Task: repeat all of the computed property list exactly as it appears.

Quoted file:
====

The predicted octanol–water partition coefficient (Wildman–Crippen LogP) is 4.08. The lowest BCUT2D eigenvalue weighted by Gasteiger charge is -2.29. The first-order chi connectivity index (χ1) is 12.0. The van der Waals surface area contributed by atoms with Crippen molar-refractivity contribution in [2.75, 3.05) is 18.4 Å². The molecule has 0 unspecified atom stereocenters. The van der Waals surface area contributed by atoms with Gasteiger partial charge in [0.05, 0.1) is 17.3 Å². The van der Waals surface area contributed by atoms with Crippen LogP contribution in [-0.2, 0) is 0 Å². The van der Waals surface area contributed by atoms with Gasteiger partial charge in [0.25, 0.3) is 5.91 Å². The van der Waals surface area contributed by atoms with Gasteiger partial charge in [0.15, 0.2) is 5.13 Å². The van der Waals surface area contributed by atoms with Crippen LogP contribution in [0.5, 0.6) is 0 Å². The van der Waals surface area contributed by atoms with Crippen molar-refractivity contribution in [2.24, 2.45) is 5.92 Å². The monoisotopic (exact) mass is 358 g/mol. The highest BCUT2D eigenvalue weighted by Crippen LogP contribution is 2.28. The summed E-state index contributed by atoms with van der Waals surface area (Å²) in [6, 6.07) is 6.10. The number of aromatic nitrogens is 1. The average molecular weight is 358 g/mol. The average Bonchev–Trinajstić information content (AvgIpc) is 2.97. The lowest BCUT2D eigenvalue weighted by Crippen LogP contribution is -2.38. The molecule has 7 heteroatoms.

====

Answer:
The predicted octanol–water partition coefficient (Wildman–Crippen LogP) is 4.08. The lowest BCUT2D eigenvalue weighted by Gasteiger charge is -2.29. The first-order chi connectivity index (χ1) is 12.0. The van der Waals surface area contributed by atoms with Crippen molar-refractivity contribution in [2.75, 3.05) is 18.4 Å². The molecule has 0 unspecified atom stereocenters. The van der Waals surface area contributed by atoms with Gasteiger partial charge in [0.05, 0.1) is 17.3 Å². The van der Waals surface area contributed by atoms with Crippen LogP contribution in [-0.2, 0) is 0 Å². The van der Waals surface area contributed by atoms with Gasteiger partial charge in [0.25, 0.3) is 5.91 Å². The van der Waals surface area contributed by atoms with Gasteiger partial charge in [0.15, 0.2) is 5.13 Å². The van der Waals surface area contributed by atoms with Crippen LogP contribution in [0.5, 0.6) is 0 Å². The van der Waals surface area contributed by atoms with Crippen molar-refractivity contribution in [2.24, 2.45) is 5.92 Å². The monoisotopic (exact) mass is 358 g/mol. The highest BCUT2D eigenvalue weighted by Crippen LogP contribution is 2.28. The summed E-state index contributed by atoms with van der Waals surface area (Å²) in [6, 6.07) is 6.10. The number of aromatic nitrogens is 1. The average molecular weight is 358 g/mol. The average Bonchev–Trinajstić information content (AvgIpc) is 2.97. The lowest BCUT2D eigenvalue weighted by Crippen LogP contribution is -2.38. The molecule has 7 heteroatoms.